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Opticks (Great Minds Series) [Paperback]

Sir Isaac Newton
3.7 out of 5 stars  See all reviews (15 customer reviews)

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Book Description

August 1, 2003 1591020956 978-1591020950
Before Newton completed his masterpiece, The Principia Mathematica, he had established his reputation with this treatise on the properties of light. Though on a narrower topic, this work is as impressive in its own right as The Principia, for it provided a scientific analysis of light that became the basis of our modern understanding. Based on experiments in which a beam of light was passed through a prism, Newton showed that white light was complex and could be analyzed as a blend of the various colors of the spectrum. Divided into three books, the first describes his experiments with the spectrum. The second deals with the ring phenomenon, in which concentric rings of colors appear in the thin layer of air separating a lens and an underlying plate of glass. The third book describes his work on diffraction. Also discussed is Newton's theory that light consists basically of "material corpuscles" in motion.
Though clearly intended for fellow scientists this classic monument of modern physics is surprisingly readable and understandable for nonspecialists.

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Editorial Reviews

Review

Now, thanks to Octavo, anyone with a computer can enjoy priceless works. -- Time, April 5, 1999

Octavo editions give readers a firsthand experience of a milestone text: each includes page-by-page views, expert commentaries, and appropriate "marginalia." -- University of Chicago Magazine, October 2004

There are no cookie-cutter regimens they follow in their editions. Octavo explores each work and decides how to embellish it. --Fine Books & Collections, September/October 2004 (cover story) --This text refers to an out of print or unavailable edition of this title.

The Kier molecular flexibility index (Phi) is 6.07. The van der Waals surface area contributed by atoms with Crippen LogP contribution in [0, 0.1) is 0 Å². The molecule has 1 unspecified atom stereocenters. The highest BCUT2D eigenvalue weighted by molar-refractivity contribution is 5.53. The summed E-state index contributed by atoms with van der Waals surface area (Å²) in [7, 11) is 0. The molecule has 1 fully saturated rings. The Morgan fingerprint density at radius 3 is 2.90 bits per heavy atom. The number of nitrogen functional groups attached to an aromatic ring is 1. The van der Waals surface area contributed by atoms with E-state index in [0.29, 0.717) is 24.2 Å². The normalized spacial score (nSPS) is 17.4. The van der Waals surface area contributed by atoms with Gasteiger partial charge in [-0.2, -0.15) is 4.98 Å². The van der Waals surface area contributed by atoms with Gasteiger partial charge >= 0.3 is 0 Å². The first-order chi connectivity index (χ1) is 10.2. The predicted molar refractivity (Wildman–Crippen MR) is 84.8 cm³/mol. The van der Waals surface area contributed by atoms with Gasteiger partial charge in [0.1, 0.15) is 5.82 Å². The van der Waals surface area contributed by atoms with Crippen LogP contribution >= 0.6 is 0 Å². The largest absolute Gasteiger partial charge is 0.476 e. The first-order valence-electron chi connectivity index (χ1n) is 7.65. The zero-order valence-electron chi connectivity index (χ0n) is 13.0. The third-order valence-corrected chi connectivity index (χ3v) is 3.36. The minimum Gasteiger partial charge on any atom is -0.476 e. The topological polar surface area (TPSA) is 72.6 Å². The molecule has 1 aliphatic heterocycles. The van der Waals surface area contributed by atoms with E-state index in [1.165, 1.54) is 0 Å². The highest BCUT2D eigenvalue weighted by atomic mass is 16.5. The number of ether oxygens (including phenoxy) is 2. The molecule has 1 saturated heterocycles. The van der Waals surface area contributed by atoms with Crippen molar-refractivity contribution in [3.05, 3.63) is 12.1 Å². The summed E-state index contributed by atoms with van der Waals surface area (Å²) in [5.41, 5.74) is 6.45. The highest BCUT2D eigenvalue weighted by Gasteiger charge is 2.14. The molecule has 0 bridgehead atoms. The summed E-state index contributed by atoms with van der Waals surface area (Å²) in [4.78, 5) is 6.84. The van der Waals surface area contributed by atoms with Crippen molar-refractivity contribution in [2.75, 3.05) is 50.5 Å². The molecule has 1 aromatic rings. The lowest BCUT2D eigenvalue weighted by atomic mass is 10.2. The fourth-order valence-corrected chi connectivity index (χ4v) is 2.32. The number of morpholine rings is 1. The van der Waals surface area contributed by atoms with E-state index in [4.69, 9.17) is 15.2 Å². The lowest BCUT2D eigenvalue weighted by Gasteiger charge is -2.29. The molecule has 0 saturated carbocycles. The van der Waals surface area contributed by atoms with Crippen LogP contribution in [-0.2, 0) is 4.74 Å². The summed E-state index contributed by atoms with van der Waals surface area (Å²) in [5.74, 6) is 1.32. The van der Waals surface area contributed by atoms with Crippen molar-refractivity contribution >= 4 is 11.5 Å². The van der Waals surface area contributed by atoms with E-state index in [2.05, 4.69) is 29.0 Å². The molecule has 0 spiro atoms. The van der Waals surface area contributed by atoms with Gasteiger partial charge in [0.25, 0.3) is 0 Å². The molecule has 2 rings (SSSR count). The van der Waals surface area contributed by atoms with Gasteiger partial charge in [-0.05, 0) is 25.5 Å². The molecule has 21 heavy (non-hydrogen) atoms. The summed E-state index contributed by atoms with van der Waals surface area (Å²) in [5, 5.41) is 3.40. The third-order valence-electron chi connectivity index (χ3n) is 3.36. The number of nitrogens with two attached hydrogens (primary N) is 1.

From the Publisher

Imaged from the Warnock Library --This text refers to the CD-ROM edition.

Product Details

  • Series: Great Minds Series
  • Paperback: 414 pages
  • Publisher: Prometheus Books (August 1, 2003)
  • Language: English
  • ISBN-10: 1591020956
  • ISBN-13: 978-1591020950
  • Product Dimensions: 0.9 x 6.3 x 8.2 inches
  • Shipping Weight: 1.1 pounds (View shipping rates and policies)
  • Average Customer Review: 3.7 out of 5 stars  See all reviews (15 customer reviews)
  • Amazon Best Sellers Rank: #1,201,041 in Books (See Top 100 in Books)

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3.7 out of 5 stars
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10 of 11 people found the following review helpful
5.0 out of 5 stars One of the all-time great works of science March 27, 2011
Format:Paperback
As this review will appear on multiple editions of Opticks, please select carefully which you purchase. The present edition of this classic work in the history of science is a printing of an edition which was published in 1931 by Messrs G. Bell and Sons of London with a foreword by Albert Einstein and an introduction by E.T. Whittaker. To this wealth of previous introductory material the present edition adds an illuminating preface by I. Bernard Cohen. In an original contribution to the history of science he sets forth the influence that Newton's Opticks, or a treatise of the reflections, refractions, inflections and colours of light, exerted on other sciences during the eighteenth and nineteenth centuries. For physical theory Newton's Opticks presented a corpuscular theory of light which dominated physical thought during the eighteenth century. But Cohen shows that Thomas Young, who performed basic experiments for the wave theory of light, held that his views merely developed those of Newton, whose work Young cited extensively. Cohen also refers to the researches of Marjorie Hope Nicolson, to whom the present edition is dedicated in recognition of her revelation of the influence of the Opticks on the literary imagination in the eighteenth century.